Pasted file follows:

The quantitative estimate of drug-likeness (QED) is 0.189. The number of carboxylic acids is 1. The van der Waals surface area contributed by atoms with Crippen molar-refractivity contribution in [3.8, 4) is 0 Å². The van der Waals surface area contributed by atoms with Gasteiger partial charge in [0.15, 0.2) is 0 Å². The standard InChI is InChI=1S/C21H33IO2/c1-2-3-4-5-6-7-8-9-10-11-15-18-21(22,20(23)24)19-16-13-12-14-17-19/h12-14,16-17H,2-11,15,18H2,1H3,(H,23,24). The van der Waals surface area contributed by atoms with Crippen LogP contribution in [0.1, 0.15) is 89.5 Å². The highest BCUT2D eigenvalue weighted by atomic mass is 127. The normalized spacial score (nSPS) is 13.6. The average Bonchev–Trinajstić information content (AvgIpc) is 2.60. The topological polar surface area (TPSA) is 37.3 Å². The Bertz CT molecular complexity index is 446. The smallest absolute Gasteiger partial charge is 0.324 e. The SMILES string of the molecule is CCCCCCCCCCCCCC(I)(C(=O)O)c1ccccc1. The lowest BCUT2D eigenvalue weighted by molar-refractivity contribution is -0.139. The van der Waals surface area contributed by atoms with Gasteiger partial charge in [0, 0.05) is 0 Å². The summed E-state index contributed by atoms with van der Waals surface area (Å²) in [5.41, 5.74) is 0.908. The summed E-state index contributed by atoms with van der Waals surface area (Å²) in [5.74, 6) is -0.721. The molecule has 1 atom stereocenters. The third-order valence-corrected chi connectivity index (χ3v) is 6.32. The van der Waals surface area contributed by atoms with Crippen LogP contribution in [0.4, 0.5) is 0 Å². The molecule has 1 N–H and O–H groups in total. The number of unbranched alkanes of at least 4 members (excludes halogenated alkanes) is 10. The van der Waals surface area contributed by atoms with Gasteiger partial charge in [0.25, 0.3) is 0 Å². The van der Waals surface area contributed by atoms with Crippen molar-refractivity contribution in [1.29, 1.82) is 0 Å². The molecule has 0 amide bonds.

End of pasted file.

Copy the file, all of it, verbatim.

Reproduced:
The quantitative estimate of drug-likeness (QED) is 0.189. The number of carboxylic acids is 1. The van der Waals surface area contributed by atoms with Crippen molar-refractivity contribution in [3.8, 4) is 0 Å². The van der Waals surface area contributed by atoms with Gasteiger partial charge in [0.15, 0.2) is 0 Å². The standard InChI is InChI=1S/C21H33IO2/c1-2-3-4-5-6-7-8-9-10-11-15-18-21(22,20(23)24)19-16-13-12-14-17-19/h12-14,16-17H,2-11,15,18H2,1H3,(H,23,24). The van der Waals surface area contributed by atoms with Crippen LogP contribution in [0.1, 0.15) is 89.5 Å². The highest BCUT2D eigenvalue weighted by atomic mass is 127. The normalized spacial score (nSPS) is 13.6. The average Bonchev–Trinajstić information content (AvgIpc) is 2.60. The topological polar surface area (TPSA) is 37.3 Å². The Bertz CT molecular complexity index is 446. The smallest absolute Gasteiger partial charge is 0.324 e. The SMILES string of the molecule is CCCCCCCCCCCCCC(I)(C(=O)O)c1ccccc1. The lowest BCUT2D eigenvalue weighted by molar-refractivity contribution is -0.139. The van der Waals surface area contributed by atoms with Gasteiger partial charge in [0, 0.05) is 0 Å². The summed E-state index contributed by atoms with van der Waals surface area (Å²) in [5.41, 5.74) is 0.908. The summed E-state index contributed by atoms with van der Waals surface area (Å²) in [5.74, 6) is -0.721. The molecule has 1 atom stereocenters. The third-order valence-corrected chi connectivity index (χ3v) is 6.32. The van der Waals surface area contributed by atoms with Crippen LogP contribution in [0.4, 0.5) is 0 Å². The molecule has 1 N–H and O–H groups in total. The number of unbranched alkanes of at least 4 members (excludes halogenated alkanes) is 10. The van der Waals surface area contributed by atoms with Gasteiger partial charge in [0.25, 0.3) is 0 Å². The van der Waals surface area contributed by atoms with Crippen molar-refractivity contribution in [1.29, 1.82) is 0 Å². The molecule has 0 amide bonds.